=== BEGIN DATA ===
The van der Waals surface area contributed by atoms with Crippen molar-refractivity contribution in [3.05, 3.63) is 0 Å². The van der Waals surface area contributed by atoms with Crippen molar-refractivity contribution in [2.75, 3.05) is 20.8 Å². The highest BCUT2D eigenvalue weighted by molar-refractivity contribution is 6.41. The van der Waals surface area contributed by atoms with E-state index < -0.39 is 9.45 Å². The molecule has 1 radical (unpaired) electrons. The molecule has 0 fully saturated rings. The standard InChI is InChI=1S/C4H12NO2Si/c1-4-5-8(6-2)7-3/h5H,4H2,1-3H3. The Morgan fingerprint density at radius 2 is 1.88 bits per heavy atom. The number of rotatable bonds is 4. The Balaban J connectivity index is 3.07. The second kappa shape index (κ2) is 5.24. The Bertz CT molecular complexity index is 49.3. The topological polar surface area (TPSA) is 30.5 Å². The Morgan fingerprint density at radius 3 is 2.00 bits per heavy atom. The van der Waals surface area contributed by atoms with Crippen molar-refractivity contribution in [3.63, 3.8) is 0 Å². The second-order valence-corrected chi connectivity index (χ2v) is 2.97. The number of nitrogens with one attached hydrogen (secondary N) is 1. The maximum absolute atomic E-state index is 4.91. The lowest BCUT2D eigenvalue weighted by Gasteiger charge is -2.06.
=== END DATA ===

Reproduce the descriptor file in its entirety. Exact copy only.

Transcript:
The van der Waals surface area contributed by atoms with Crippen molar-refractivity contribution in [3.05, 3.63) is 0 Å². The van der Waals surface area contributed by atoms with Crippen molar-refractivity contribution in [2.75, 3.05) is 20.8 Å². The highest BCUT2D eigenvalue weighted by molar-refractivity contribution is 6.41. The van der Waals surface area contributed by atoms with E-state index < -0.39 is 9.45 Å². The molecule has 1 radical (unpaired) electrons. The molecule has 0 fully saturated rings. The standard InChI is InChI=1S/C4H12NO2Si/c1-4-5-8(6-2)7-3/h5H,4H2,1-3H3. The Morgan fingerprint density at radius 2 is 1.88 bits per heavy atom. The number of rotatable bonds is 4. The Balaban J connectivity index is 3.07. The second kappa shape index (κ2) is 5.24. The Bertz CT molecular complexity index is 49.3. The topological polar surface area (TPSA) is 30.5 Å². The Morgan fingerprint density at radius 3 is 2.00 bits per heavy atom. The van der Waals surface area contributed by atoms with Crippen molar-refractivity contribution in [3.63, 3.8) is 0 Å². The second-order valence-corrected chi connectivity index (χ2v) is 2.97. The number of nitrogens with one attached hydrogen (secondary N) is 1. The maximum absolute atomic E-state index is 4.91. The lowest BCUT2D eigenvalue weighted by Gasteiger charge is -2.06.